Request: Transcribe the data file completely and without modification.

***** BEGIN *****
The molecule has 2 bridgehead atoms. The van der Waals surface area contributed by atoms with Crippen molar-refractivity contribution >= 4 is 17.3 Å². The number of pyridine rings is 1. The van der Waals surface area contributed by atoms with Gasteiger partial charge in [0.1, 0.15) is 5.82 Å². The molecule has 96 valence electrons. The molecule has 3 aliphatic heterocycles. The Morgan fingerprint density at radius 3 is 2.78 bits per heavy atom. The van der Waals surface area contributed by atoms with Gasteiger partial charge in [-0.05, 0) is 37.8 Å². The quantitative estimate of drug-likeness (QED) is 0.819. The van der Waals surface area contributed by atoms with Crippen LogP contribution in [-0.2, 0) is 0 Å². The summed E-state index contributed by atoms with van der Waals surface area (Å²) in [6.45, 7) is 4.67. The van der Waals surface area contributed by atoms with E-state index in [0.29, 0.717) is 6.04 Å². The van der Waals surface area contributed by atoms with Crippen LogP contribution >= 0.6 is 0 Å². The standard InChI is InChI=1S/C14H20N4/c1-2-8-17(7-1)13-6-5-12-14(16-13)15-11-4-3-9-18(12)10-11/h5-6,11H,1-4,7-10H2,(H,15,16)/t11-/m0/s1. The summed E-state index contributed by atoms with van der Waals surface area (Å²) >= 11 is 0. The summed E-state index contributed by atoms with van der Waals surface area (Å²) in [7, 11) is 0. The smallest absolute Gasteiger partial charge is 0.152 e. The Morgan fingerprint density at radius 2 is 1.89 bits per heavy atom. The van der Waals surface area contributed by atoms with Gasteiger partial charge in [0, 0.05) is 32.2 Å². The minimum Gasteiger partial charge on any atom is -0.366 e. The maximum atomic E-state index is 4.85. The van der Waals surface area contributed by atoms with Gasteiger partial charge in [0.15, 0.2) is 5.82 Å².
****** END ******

The molecule has 2 bridgehead atoms. The van der Waals surface area contributed by atoms with Crippen molar-refractivity contribution >= 4 is 17.3 Å². The number of pyridine rings is 1. The van der Waals surface area contributed by atoms with Gasteiger partial charge in [0.1, 0.15) is 5.82 Å². The molecule has 96 valence electrons. The molecule has 3 aliphatic heterocycles. The Morgan fingerprint density at radius 3 is 2.78 bits per heavy atom. The van der Waals surface area contributed by atoms with Gasteiger partial charge in [-0.05, 0) is 37.8 Å². The quantitative estimate of drug-likeness (QED) is 0.819. The van der Waals surface area contributed by atoms with Crippen LogP contribution in [-0.2, 0) is 0 Å². The summed E-state index contributed by atoms with van der Waals surface area (Å²) in [6.45, 7) is 4.67. The van der Waals surface area contributed by atoms with E-state index in [0.29, 0.717) is 6.04 Å². The van der Waals surface area contributed by atoms with Crippen LogP contribution >= 0.6 is 0 Å². The standard InChI is InChI=1S/C14H20N4/c1-2-8-17(7-1)13-6-5-12-14(16-13)15-11-4-3-9-18(12)10-11/h5-6,11H,1-4,7-10H2,(H,15,16)/t11-/m0/s1. The summed E-state index contributed by atoms with van der Waals surface area (Å²) >= 11 is 0. The summed E-state index contributed by atoms with van der Waals surface area (Å²) in [7, 11) is 0. The smallest absolute Gasteiger partial charge is 0.152 e. The Morgan fingerprint density at radius 2 is 1.89 bits per heavy atom. The van der Waals surface area contributed by atoms with Gasteiger partial charge in [0, 0.05) is 32.2 Å². The minimum Gasteiger partial charge on any atom is -0.366 e. The maximum atomic E-state index is 4.85. The van der Waals surface area contributed by atoms with Gasteiger partial charge in [0.15, 0.2) is 5.82 Å².